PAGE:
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The costly print advertisements that kept magazines and newspapers alive were migrating to the web, where they earned only pennies on the dollar. To publishers, it felt as if a hurricane was flattening their business. But as the storm has cleared, a new publishing landscape has emerged.

What was once a fairly uniform business—identify a group of people united by some shared identity or passion, write stories for them to read and sell advertising next to the stories—has split into several different kinds.

Hard news is perhaps the hardest to make profitable. It is increasingly instant, constant and commoditised as with oil or rice, consumers do not care where it came from.

With rare exceptions, making money in news means publishing either the cheap kind that attracts a very large audience, and making money from ads, or the expensive kind that is critical to a small audience, and making money from subscriptions. Both are cut-throat businesses; in rich countries, many papers are closing.

But among magazines there is a new sense of optimism. In North America, where the recession bit deepest see chart , more new magazines were launched than closed in for the second year in a row.

In Brazil, for example, the Abril Group has made Minha Casa, a home-improvement magazine, the leader of its kind in two years thanks to a careful focus on new homeowners. Once, digital ads would have been scant comfort. On the web they are typically worth a small fraction of what they were in print. They have been around for only two years and most magazine subscriptions on them for less than a year; the MPA suggested measurement standards for advertising on tablets only in April.

Yet already there are signs that advertisers are accepting higher rates on tablets than on the web, because magazines on tablets are more like magazines in print: engrossing, well-designed experiences instead of forests of text and links. Publishers are still experimenting with formats: some are little different from their print versions, while others are more interactive, perhaps too much so. But the wiser publishers are finding ways to rely less on advertising.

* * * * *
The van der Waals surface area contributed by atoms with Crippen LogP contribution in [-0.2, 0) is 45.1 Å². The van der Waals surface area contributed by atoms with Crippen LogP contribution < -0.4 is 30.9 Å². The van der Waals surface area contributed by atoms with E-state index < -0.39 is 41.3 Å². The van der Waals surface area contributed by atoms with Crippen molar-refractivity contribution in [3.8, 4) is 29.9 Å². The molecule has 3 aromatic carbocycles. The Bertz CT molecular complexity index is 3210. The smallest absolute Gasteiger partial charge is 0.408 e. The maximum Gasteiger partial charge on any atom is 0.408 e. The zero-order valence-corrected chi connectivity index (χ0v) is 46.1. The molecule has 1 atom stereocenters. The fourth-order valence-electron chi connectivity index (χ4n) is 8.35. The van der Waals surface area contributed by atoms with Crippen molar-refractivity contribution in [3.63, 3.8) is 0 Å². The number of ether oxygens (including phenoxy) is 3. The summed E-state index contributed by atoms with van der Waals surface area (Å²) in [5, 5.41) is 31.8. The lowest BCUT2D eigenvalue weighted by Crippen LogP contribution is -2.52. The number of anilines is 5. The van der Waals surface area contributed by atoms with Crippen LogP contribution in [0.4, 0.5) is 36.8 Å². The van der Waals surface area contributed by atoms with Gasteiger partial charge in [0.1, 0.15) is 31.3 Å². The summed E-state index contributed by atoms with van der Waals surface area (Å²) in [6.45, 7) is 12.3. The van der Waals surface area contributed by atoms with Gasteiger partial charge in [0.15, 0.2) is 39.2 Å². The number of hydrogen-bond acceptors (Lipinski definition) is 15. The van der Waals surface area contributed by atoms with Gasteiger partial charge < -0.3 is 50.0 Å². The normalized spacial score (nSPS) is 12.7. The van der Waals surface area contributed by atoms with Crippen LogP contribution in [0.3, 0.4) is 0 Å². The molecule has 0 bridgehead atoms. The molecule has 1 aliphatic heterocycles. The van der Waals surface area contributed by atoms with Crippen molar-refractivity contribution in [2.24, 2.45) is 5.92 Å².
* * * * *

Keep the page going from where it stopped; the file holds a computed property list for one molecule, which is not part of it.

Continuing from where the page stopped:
They are looking to make more not only from subscriptions but also from other sources. What else a magazine can do besides sell copies depends on its audience and subject matter. Many are turning themselves from mere carriers of ads into marketing-services companies, giving their advertisers a range of new ways to reach readers.

There are also more esoteric business models. Monocle, a global magazine for the insufferably stylish, claims that the online radio channel it launched last autumn has been profitable from the start, since normal commercial radio stations never deliver the kinds of listeners its high-end advertisers want.

The Atavist, an American iPad magazine that publishes one long piece of narrative journalism each month, says it makes money largely because it licenses its iPad publishing software to other people.

Loyalty is lucrative The ability of magazines to inspire fierce loyalty among readers means there are also lots of small-time, quirky successes. XXI, a French quarterly of long-form reportage, is profitable despite carrying no ads, not putting its text online and being sold only in bookshops; it seems to capitalise on French intellectual traditions and the concentration in Paris of voracious readers.

As long as there are coffee tables, people will want things to put on them. This article appeared in the Business section of the print edition under the headline "Non-news is good news".

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